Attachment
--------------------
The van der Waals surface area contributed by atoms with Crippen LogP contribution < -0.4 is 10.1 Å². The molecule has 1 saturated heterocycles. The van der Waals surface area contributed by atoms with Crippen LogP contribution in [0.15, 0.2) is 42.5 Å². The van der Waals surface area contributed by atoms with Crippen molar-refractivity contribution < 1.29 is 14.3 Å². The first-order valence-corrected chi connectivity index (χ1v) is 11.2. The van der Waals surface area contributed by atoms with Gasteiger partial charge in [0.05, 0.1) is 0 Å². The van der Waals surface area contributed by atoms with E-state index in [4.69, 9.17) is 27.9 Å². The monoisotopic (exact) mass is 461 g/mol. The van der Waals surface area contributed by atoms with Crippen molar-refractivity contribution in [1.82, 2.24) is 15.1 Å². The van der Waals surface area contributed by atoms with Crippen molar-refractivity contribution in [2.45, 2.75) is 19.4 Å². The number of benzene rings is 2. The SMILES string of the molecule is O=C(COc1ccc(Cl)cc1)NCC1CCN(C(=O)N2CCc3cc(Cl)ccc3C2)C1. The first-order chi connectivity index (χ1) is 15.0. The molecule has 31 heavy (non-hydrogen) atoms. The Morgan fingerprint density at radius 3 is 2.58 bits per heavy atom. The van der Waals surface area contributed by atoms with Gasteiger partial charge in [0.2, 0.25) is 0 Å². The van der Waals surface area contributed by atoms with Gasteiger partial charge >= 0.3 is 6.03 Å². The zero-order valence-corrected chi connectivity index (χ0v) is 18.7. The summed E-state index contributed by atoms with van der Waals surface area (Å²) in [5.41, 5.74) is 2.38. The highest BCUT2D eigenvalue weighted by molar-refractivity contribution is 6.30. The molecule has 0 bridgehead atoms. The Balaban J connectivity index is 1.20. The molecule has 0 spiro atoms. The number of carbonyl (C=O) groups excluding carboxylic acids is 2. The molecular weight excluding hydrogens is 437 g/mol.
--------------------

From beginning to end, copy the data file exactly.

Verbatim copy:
The van der Waals surface area contributed by atoms with Crippen LogP contribution < -0.4 is 10.1 Å². The molecule has 1 saturated heterocycles. The van der Waals surface area contributed by atoms with Crippen LogP contribution in [0.15, 0.2) is 42.5 Å². The van der Waals surface area contributed by atoms with Crippen molar-refractivity contribution < 1.29 is 14.3 Å². The first-order valence-corrected chi connectivity index (χ1v) is 11.2. The van der Waals surface area contributed by atoms with Gasteiger partial charge in [0.05, 0.1) is 0 Å². The van der Waals surface area contributed by atoms with E-state index in [4.69, 9.17) is 27.9 Å². The monoisotopic (exact) mass is 461 g/mol. The van der Waals surface area contributed by atoms with Crippen molar-refractivity contribution in [1.82, 2.24) is 15.1 Å². The van der Waals surface area contributed by atoms with Crippen molar-refractivity contribution in [2.45, 2.75) is 19.4 Å². The number of benzene rings is 2. The SMILES string of the molecule is O=C(COc1ccc(Cl)cc1)NCC1CCN(C(=O)N2CCc3cc(Cl)ccc3C2)C1. The first-order chi connectivity index (χ1) is 15.0. The molecule has 31 heavy (non-hydrogen) atoms. The Morgan fingerprint density at radius 3 is 2.58 bits per heavy atom. The van der Waals surface area contributed by atoms with Gasteiger partial charge in [0.2, 0.25) is 0 Å². The van der Waals surface area contributed by atoms with Gasteiger partial charge >= 0.3 is 6.03 Å². The zero-order valence-corrected chi connectivity index (χ0v) is 18.7. The summed E-state index contributed by atoms with van der Waals surface area (Å²) in [5.41, 5.74) is 2.38. The highest BCUT2D eigenvalue weighted by molar-refractivity contribution is 6.30. The molecule has 0 bridgehead atoms. The Balaban J connectivity index is 1.20. The molecule has 0 spiro atoms. The number of carbonyl (C=O) groups excluding carboxylic acids is 2. The molecular weight excluding hydrogens is 437 g/mol.